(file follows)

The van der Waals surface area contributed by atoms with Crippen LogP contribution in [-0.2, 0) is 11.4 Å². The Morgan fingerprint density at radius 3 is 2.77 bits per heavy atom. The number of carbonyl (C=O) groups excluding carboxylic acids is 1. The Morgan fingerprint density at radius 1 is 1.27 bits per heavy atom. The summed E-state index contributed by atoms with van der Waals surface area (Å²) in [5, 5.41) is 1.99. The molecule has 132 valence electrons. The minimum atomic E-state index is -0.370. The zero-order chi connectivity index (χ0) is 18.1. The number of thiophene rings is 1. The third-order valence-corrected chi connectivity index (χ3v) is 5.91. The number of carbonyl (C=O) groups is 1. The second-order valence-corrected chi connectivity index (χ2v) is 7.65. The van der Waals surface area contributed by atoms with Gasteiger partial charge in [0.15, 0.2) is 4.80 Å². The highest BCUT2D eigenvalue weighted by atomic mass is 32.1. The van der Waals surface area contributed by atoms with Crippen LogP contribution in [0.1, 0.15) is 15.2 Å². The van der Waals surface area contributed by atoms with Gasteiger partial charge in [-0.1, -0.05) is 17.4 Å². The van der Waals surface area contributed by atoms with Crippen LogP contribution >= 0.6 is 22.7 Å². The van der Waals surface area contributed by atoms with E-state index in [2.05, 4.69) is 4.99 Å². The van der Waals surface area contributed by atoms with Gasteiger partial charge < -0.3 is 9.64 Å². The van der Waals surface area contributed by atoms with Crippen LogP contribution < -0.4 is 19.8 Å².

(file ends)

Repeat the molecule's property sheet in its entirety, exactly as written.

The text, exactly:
The van der Waals surface area contributed by atoms with Crippen LogP contribution in [-0.2, 0) is 11.4 Å². The Morgan fingerprint density at radius 3 is 2.77 bits per heavy atom. The number of carbonyl (C=O) groups excluding carboxylic acids is 1. The Morgan fingerprint density at radius 1 is 1.27 bits per heavy atom. The summed E-state index contributed by atoms with van der Waals surface area (Å²) in [5, 5.41) is 1.99. The molecule has 132 valence electrons. The minimum atomic E-state index is -0.370. The zero-order chi connectivity index (χ0) is 18.1. The number of thiophene rings is 1. The third-order valence-corrected chi connectivity index (χ3v) is 5.91. The number of carbonyl (C=O) groups is 1. The second-order valence-corrected chi connectivity index (χ2v) is 7.65. The van der Waals surface area contributed by atoms with Gasteiger partial charge in [0.15, 0.2) is 4.80 Å². The highest BCUT2D eigenvalue weighted by atomic mass is 32.1. The van der Waals surface area contributed by atoms with Crippen LogP contribution in [0.1, 0.15) is 15.2 Å². The van der Waals surface area contributed by atoms with Gasteiger partial charge in [-0.1, -0.05) is 17.4 Å². The van der Waals surface area contributed by atoms with Crippen LogP contribution >= 0.6 is 22.7 Å². The van der Waals surface area contributed by atoms with E-state index in [2.05, 4.69) is 4.99 Å². The van der Waals surface area contributed by atoms with Gasteiger partial charge < -0.3 is 9.64 Å². The van der Waals surface area contributed by atoms with Crippen LogP contribution < -0.4 is 19.8 Å².